A fiscal 2019 appropriations bill including a 1.9 percent pay raise for federal employees passed its first legislative hurdle June 19 after being reported out of the Senate Appropriations Subcommittee on Financial Services and General Government for full appropriations committee consideration.
“This is a responsible bill that boosts our national economy, financial security and government accountability, and I urge the Senate to pass it without delay,” said Subcommittee Chairman James Lankford, R-Okla.
The pay increase is equal to that approved in the FY18 budget, which Sen. Chris Coons, D-Del., called “well deserved,” and it contradicts the pay freeze requested under the President’s FY19 Budget Proposal.
“President Trump has promised to freeze federal wages next year, even though federal workers are worse off today financially than they were at the start of the decade. Federal employees have had their pay and benefits cut by over $200 billion since 2011, and they are earning nearly 5 percent less today than they did at the start of the decade,” said American Federation of Government Employees National President J. David Cox Sr.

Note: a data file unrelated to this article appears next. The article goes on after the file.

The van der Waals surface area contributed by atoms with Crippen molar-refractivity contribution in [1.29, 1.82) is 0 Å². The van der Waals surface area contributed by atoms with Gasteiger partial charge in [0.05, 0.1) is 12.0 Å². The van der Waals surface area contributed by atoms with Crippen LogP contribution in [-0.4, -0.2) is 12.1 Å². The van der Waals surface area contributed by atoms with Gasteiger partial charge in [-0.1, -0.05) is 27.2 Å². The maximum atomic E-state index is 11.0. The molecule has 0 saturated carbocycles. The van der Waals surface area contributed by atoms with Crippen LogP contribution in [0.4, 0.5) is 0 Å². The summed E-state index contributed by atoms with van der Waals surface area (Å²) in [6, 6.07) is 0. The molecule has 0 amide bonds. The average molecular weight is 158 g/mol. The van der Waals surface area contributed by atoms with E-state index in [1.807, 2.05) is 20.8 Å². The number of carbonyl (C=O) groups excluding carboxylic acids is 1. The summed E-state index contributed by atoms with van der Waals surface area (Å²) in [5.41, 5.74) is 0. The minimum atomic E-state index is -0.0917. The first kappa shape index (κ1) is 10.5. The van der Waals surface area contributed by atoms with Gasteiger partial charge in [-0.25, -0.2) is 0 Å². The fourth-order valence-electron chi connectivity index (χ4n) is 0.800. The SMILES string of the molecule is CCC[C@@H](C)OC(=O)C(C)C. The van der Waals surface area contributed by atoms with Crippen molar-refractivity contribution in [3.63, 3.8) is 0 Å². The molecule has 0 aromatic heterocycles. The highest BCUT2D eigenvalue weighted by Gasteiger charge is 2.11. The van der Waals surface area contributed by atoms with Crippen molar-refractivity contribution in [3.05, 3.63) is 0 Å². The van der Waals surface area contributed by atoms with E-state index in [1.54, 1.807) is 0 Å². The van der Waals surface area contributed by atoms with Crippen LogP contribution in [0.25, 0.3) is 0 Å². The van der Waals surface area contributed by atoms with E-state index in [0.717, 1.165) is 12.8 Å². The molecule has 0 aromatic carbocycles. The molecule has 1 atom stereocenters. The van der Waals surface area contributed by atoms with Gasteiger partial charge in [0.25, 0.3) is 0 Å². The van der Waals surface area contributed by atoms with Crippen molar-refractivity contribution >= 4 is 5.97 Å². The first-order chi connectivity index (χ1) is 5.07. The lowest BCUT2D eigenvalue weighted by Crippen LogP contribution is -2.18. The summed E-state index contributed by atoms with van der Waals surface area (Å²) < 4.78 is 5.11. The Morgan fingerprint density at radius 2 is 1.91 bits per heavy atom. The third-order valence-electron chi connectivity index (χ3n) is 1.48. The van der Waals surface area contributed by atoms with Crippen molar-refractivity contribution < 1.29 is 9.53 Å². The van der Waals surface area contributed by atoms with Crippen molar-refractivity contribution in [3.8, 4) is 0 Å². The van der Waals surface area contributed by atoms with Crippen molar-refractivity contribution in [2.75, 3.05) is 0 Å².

“This modest pay adjustment would help prevent federal employees from falling further behind next year and help federal agencies recruit and retain the high-caliber workforce that the public expects and deserves. I thank all the members of the subcommittee for including this increase in the spending bill and we look forward to working with the Senate and House to ensure this provision becomes law.”
On Thursday Sen. Brian Schatz, D-HI, and Rep. Gerry Connolly, D-Va., introduced bills in their respective chambers that would provide salaried and hourly federal employees with a 3 percent pay adjustment in 2019.
The bill also impacts pay for federal contractors, by prohibiting bonuses and awards for those deemed to be underperforming in their work.
In addition to pay increases, the bill would lend support to digital initiatives within the government, such as projects to replace and retire legacy IT systems at the IRS and $2 million for improvements to oversight.gov.
“Oversight.gov has improved the accessibility and prominence of their work, and I’m confident this effort will produce even greater savings in the future by maintaining an open IG recommendations database at oversight.gov,” said Lankford.
The full committee is scheduled to hold a hearing on the bill June 21, at which both Lankford and Coons said they hoped the bill would be passed seamlessly onto the Senate floor.